Last week, writer Thomasi McDonald penned a piece about the Durham Nativity School’s plans for a soccer field for its students. Members of the Old North Durham community have some complaints about those plans, including proposals for astroturf, lighting the field, and the potential for the school to rent out the field to other soccer leagues in town.
But these residents want us to know they’re still supportive of the school’s plans to have a field for its students.
“… all residents I know of support the school building a soccer field for the students,” writes neighbor Adam Haile. “I stated, ‘At the Friday meeting I attended, there was much expression of support for the school’s mission and for their general goal of providing a field for student use.’
“I have not heard one resident, at all, oppose it. Residents are working through issues with the school around potential rental use, but as far as I’ve seen there is universal support for use by students. Everyone, school and residents, thinks that’s a great idea. …”
Neighbor Virginia Seitz says our headline, “Durham Nativity School Wants a Soccer Field for Its Students. The School’s Neighbors Have Other Ideas” is not accurate.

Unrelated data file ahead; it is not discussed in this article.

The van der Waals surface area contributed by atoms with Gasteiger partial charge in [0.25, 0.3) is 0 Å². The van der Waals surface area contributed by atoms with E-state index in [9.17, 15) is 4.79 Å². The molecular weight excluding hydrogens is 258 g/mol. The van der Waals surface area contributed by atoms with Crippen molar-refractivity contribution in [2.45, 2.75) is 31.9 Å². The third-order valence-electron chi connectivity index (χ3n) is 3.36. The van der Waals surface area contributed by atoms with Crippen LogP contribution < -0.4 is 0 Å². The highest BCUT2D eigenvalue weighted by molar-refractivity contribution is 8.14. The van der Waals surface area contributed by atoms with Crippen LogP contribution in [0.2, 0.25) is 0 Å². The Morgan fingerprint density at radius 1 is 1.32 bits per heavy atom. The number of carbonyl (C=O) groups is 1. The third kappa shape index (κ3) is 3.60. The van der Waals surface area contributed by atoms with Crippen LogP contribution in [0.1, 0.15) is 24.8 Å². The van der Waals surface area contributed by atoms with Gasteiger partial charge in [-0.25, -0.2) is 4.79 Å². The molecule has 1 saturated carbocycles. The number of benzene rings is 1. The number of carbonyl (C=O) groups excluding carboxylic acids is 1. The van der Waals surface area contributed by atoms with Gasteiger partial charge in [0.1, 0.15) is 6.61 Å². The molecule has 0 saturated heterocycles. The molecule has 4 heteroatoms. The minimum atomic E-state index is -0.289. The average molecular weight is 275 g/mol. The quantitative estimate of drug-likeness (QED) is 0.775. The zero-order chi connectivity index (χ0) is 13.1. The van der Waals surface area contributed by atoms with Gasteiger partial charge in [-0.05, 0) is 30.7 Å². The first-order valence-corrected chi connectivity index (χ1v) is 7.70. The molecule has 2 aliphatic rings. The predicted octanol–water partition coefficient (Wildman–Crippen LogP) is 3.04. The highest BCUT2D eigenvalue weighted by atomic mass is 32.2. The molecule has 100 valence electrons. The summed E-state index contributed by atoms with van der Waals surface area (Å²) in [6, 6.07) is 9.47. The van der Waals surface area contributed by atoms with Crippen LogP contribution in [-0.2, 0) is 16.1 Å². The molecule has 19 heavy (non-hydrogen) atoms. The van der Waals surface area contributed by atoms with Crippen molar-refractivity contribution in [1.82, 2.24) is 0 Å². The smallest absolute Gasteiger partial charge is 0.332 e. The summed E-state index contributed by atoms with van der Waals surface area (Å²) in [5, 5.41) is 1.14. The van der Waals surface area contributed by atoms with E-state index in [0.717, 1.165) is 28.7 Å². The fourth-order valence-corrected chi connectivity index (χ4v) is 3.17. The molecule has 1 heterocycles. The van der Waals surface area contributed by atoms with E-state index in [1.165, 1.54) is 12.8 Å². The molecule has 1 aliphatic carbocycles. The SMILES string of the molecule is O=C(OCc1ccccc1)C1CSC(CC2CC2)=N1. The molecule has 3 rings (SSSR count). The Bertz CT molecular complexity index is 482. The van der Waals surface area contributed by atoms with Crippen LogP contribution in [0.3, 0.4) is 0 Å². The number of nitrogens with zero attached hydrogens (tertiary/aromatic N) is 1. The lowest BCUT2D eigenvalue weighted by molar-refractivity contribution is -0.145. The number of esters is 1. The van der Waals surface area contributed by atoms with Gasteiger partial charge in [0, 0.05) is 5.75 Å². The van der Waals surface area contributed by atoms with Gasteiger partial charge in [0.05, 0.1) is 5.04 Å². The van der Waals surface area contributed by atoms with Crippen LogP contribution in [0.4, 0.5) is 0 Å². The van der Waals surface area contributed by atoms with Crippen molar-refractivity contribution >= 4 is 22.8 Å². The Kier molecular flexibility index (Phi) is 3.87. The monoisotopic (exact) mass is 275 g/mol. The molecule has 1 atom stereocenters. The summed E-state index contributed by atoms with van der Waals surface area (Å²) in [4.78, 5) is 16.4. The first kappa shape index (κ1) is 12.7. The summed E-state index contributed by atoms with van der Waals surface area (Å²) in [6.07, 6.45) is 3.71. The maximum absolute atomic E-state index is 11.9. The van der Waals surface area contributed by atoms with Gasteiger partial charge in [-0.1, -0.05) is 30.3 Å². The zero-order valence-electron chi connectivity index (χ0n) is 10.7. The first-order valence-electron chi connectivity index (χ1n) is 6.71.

“ … We support the school, its mission, and its intention to provide students with a soccer field. To imply otherwise is either questionable or careless reporting. … It does not appear that you spoke with anyone on the block whose homes are opposite the soccer field and lights.”
Seitz reiterated the neighbors’ concerns about “the expected high cost of this redesigned state-of-the-art field with astroturf and the lights” and added “we are very concerned about the potential for frequent and late use through rentals to other teams. In this compact neighborhood of mostly small homes, the associated issues of noise, traffic and trash can really reduce the quality of life of neighbors.”
We also wrote about the Triangle’s gasoline shortage for the web this week. A Facebook commenter has some logistical concerns: “I’m just worried about what will happen to all the hoarded gas in 6 months (less in non-standard containers) when it starts to go sour (if it hasn’t leaked out or exploded by then),” wrote Mike Ling.